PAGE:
this rite must be a sign of interior sanctification;
it must confer this interior sanctification or Divine grace;
this effect of Divine grace must be produced, not only in conjunction with the respective religious act, but through it.
Hence, whoever attributes these elements to Christian marriage, thereby declares it a true sacrament in the strict sense of the word.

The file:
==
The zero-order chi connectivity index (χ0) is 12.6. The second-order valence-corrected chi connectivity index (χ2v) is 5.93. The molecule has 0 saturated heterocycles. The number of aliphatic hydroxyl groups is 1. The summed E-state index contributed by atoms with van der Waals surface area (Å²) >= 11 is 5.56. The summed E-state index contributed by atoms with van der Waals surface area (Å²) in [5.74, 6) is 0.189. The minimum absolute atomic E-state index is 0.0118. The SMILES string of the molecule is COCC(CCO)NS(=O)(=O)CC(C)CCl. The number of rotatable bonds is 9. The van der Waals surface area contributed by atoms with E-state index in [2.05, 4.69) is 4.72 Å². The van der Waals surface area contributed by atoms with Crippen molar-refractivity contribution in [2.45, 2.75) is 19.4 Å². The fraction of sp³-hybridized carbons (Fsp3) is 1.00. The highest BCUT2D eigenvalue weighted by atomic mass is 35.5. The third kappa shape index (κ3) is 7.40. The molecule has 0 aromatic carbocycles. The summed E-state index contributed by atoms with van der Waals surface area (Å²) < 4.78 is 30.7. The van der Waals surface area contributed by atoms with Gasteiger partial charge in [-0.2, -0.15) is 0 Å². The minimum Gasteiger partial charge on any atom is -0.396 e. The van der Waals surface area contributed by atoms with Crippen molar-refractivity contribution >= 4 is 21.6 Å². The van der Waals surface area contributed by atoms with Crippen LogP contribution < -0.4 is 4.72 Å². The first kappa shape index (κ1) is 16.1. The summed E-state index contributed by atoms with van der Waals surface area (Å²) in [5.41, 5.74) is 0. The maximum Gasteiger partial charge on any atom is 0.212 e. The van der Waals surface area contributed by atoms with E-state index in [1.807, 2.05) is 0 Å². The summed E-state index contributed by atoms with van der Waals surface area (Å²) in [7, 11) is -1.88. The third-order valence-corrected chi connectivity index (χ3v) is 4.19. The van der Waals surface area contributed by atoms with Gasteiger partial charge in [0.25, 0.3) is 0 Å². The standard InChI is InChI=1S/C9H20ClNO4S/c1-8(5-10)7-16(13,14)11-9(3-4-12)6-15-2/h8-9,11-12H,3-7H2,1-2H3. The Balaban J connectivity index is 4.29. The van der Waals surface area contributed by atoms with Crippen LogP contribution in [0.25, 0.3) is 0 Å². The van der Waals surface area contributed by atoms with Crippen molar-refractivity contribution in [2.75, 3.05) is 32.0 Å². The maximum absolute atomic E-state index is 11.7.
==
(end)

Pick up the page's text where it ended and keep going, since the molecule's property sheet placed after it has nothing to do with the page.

Testimony to this effect is to be found from the earliest Christian times onward. The clearest is that of St. Augustine in his works “De bono conjugii” and “De nuptiis et concupiscentia”. In the former work (chap. xxiv in P.L., XL, 394), he says, “Among all people and all men the good that is secured by marriage consists in the offspring and in the chastity of married fidelity; but, in the case of God’s people [the Christians], it consists moreover in the holiness of the sacrament, by reason of which it is forbidden, even after a separation has taken place, to marry another as long as the first partner lives . . . just as priests are ordained to draw together a Christian community, and even though no such community be formed, the Sacrament of Orders still abides in those ordained, or just as the Sacrament of the Lord, once it is conferred, abides even in one who is dismissed from his office on account of guilt, although in such a one it abides unto judgment.” In the other work (I, x, in P.L., XLIV, 420), the holy Doctor says: “Undoubtedly it belongs to the essence of this sacrament that, when man and wife are once united by marriage, this bond remains indissoluble throughout their lives. As long as both live, there remains a something attached to the marriage, which neither mutual separation nor union with a third can remove; in such cases, indeed, it remains for the aggravation of the guilt of their crime, not for the strengthening of the union. Just as the soul of an apostate, which was once similarly wedded unto Christ and now separates itself from Him, does not, in spite of its loss of faith, lose the Sacrament of Faith, which it has received in the waters of regeneration.” In these words, St. Augustine places marriage, which he names a sacrament, on the same level with Baptism and Holy Orders. Thus, as Baptism and Holy Orders are sacraments in the strict sense and are recognized as such by the Holy Doctor, he also considers the marriage of Christians a sacrament in the full and strict sense of the word.